Anakie, Central Highlands Region, Queensland, Australia

The Anakie sapphire-bearing region is in the west-flowing streams of the Great Dividing Range, approx 320 km west of Rockhampton. The sapphire-bearing pebble-gravel deposits are distributed over an area exceeding 900 sq. km. They are of Neogene age and lie on Pre-Devonian crystalline schists and granites of the Retreat Complex, Devonian sandstones and schists of the Drummond Group, and undivided Upper Permian deposits. They are covered by Quaternary deposits.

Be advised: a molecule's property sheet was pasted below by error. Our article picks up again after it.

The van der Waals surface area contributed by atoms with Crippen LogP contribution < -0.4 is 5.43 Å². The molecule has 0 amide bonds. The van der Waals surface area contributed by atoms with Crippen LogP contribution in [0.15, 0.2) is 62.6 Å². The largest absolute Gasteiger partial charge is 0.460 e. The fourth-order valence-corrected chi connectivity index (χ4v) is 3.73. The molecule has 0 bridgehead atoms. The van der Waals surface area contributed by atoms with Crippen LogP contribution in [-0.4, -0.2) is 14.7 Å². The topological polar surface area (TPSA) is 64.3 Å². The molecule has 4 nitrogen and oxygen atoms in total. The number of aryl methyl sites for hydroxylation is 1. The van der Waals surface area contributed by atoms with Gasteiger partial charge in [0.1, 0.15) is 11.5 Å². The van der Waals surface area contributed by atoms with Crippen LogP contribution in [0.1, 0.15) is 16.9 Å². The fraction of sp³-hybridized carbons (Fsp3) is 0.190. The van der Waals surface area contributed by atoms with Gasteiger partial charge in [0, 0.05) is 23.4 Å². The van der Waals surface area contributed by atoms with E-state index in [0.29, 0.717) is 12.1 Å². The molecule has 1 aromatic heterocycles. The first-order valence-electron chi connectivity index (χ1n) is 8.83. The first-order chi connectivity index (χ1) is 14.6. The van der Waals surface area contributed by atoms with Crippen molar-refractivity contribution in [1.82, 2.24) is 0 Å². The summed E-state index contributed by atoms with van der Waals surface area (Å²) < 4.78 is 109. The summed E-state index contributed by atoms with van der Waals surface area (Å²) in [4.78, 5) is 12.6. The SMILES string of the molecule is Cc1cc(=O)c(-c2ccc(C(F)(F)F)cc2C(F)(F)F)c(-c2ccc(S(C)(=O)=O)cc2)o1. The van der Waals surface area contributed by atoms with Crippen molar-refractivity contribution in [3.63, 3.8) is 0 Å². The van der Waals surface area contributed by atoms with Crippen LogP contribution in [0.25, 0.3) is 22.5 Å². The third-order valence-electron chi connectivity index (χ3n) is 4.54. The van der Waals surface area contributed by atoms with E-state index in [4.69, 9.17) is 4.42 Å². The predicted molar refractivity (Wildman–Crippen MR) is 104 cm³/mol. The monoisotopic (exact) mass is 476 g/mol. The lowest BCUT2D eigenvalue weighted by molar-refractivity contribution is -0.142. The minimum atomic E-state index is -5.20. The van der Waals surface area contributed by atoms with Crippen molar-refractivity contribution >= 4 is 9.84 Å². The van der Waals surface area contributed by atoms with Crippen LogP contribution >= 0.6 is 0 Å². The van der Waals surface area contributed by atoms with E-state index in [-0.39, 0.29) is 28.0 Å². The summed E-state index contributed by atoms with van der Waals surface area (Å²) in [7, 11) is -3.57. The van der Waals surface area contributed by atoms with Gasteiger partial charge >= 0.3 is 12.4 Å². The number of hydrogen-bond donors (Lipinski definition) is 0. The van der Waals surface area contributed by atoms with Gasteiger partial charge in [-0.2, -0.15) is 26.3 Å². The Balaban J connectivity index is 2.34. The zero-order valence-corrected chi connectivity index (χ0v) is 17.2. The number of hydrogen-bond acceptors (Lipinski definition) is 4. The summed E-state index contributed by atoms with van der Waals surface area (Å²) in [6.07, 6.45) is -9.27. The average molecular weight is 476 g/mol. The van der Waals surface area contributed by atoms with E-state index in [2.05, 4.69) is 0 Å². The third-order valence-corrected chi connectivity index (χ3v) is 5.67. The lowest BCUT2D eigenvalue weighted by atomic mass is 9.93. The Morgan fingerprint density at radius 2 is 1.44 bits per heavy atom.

Accumulations with sapphire grains with zircon, dark ferruginous spinel, ilmenite, olivine occur in the gravel layers in all operated placer deposits. The sapphire-bearing gravel may have formed from the rewashing of ancient alluvium, which was an intermediate collector of gems. The bottom part of lenses and layers of gravel migrated into trench-like thalwegs of valleys and are most enriched in sapphire. Most placer deposits are buried to a depth of 10 to 18 m from the surface and are covered by Quaternary sands and clays.

Ref: E.Ya. Kievlenko (2003) Geology of gems, p. 68 - 69

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